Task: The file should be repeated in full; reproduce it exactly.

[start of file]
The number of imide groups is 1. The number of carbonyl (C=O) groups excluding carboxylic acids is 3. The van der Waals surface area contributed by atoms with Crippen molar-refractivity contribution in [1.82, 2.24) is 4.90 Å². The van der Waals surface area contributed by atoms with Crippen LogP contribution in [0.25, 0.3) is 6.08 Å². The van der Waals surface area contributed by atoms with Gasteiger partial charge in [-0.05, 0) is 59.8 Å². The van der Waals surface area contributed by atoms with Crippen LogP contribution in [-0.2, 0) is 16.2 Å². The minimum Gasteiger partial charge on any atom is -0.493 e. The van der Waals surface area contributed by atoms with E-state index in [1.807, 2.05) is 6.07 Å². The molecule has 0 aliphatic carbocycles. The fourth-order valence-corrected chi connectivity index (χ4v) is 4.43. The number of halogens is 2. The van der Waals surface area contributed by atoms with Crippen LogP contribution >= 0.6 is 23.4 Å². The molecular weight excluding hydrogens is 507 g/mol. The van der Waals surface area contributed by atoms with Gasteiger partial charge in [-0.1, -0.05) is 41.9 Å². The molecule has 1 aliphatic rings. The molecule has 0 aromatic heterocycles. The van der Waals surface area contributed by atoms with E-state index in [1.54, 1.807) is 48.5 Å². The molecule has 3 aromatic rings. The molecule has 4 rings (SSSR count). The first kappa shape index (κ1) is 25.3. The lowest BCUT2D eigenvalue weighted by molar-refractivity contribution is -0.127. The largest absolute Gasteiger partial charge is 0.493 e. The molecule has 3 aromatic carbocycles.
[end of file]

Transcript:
The number of imide groups is 1. The number of carbonyl (C=O) groups excluding carboxylic acids is 3. The van der Waals surface area contributed by atoms with Crippen molar-refractivity contribution in [1.82, 2.24) is 4.90 Å². The van der Waals surface area contributed by atoms with Crippen LogP contribution in [0.25, 0.3) is 6.08 Å². The van der Waals surface area contributed by atoms with Gasteiger partial charge in [-0.05, 0) is 59.8 Å². The van der Waals surface area contributed by atoms with Crippen LogP contribution in [-0.2, 0) is 16.2 Å². The minimum Gasteiger partial charge on any atom is -0.493 e. The van der Waals surface area contributed by atoms with E-state index in [1.807, 2.05) is 6.07 Å². The molecule has 0 aliphatic carbocycles. The fourth-order valence-corrected chi connectivity index (χ4v) is 4.43. The number of halogens is 2. The van der Waals surface area contributed by atoms with Crippen LogP contribution >= 0.6 is 23.4 Å². The molecular weight excluding hydrogens is 507 g/mol. The van der Waals surface area contributed by atoms with Gasteiger partial charge in [-0.1, -0.05) is 41.9 Å². The molecule has 1 aliphatic rings. The molecule has 0 aromatic heterocycles. The van der Waals surface area contributed by atoms with E-state index in [1.54, 1.807) is 48.5 Å². The molecule has 3 aromatic rings. The molecule has 4 rings (SSSR count). The first kappa shape index (κ1) is 25.3. The lowest BCUT2D eigenvalue weighted by molar-refractivity contribution is -0.127. The largest absolute Gasteiger partial charge is 0.493 e. The molecule has 3 aromatic carbocycles.